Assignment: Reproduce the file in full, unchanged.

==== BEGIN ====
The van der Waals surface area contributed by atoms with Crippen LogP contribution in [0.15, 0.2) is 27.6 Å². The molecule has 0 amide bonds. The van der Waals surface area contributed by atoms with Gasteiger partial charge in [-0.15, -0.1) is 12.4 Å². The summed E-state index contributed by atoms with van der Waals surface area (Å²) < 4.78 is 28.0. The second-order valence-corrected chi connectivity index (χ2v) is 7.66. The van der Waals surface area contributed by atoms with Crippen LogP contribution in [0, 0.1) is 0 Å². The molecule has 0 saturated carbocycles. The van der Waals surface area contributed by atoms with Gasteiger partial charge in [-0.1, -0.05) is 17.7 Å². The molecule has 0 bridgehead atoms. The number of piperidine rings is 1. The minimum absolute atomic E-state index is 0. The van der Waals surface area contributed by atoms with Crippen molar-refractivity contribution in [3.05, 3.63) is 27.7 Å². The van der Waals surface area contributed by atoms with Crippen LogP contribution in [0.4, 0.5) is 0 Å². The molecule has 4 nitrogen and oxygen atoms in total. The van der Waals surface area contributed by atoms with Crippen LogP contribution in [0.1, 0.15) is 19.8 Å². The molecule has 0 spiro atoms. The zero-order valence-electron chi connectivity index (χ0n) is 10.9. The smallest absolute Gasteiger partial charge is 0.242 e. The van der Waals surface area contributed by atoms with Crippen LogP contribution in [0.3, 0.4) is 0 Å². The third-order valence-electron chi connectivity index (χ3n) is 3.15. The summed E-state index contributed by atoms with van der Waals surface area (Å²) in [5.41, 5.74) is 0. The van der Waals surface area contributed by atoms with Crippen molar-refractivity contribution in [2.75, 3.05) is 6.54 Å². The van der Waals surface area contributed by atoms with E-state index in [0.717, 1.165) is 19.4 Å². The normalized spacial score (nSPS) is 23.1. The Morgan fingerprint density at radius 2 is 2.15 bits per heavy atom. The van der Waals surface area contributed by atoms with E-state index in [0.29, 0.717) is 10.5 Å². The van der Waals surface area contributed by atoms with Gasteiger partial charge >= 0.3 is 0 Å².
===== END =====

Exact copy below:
The van der Waals surface area contributed by atoms with Crippen LogP contribution in [0.15, 0.2) is 27.6 Å². The molecule has 0 amide bonds. The van der Waals surface area contributed by atoms with Gasteiger partial charge in [-0.15, -0.1) is 12.4 Å². The summed E-state index contributed by atoms with van der Waals surface area (Å²) < 4.78 is 28.0. The second-order valence-corrected chi connectivity index (χ2v) is 7.66. The van der Waals surface area contributed by atoms with Crippen LogP contribution in [0, 0.1) is 0 Å². The molecule has 0 saturated carbocycles. The van der Waals surface area contributed by atoms with Gasteiger partial charge in [-0.1, -0.05) is 17.7 Å². The molecule has 0 bridgehead atoms. The number of piperidine rings is 1. The minimum absolute atomic E-state index is 0. The van der Waals surface area contributed by atoms with Crippen molar-refractivity contribution in [3.05, 3.63) is 27.7 Å². The van der Waals surface area contributed by atoms with Crippen LogP contribution in [0.4, 0.5) is 0 Å². The molecule has 4 nitrogen and oxygen atoms in total. The van der Waals surface area contributed by atoms with Crippen LogP contribution in [0.1, 0.15) is 19.8 Å². The molecule has 0 spiro atoms. The zero-order valence-electron chi connectivity index (χ0n) is 10.9. The smallest absolute Gasteiger partial charge is 0.242 e. The van der Waals surface area contributed by atoms with Crippen LogP contribution in [0.3, 0.4) is 0 Å². The third-order valence-electron chi connectivity index (χ3n) is 3.15. The summed E-state index contributed by atoms with van der Waals surface area (Å²) in [5.41, 5.74) is 0. The van der Waals surface area contributed by atoms with Crippen molar-refractivity contribution in [2.75, 3.05) is 6.54 Å². The van der Waals surface area contributed by atoms with E-state index in [0.717, 1.165) is 19.4 Å². The normalized spacial score (nSPS) is 23.1. The Morgan fingerprint density at radius 2 is 2.15 bits per heavy atom. The van der Waals surface area contributed by atoms with E-state index in [0.29, 0.717) is 10.5 Å². The van der Waals surface area contributed by atoms with Gasteiger partial charge >= 0.3 is 0 Å².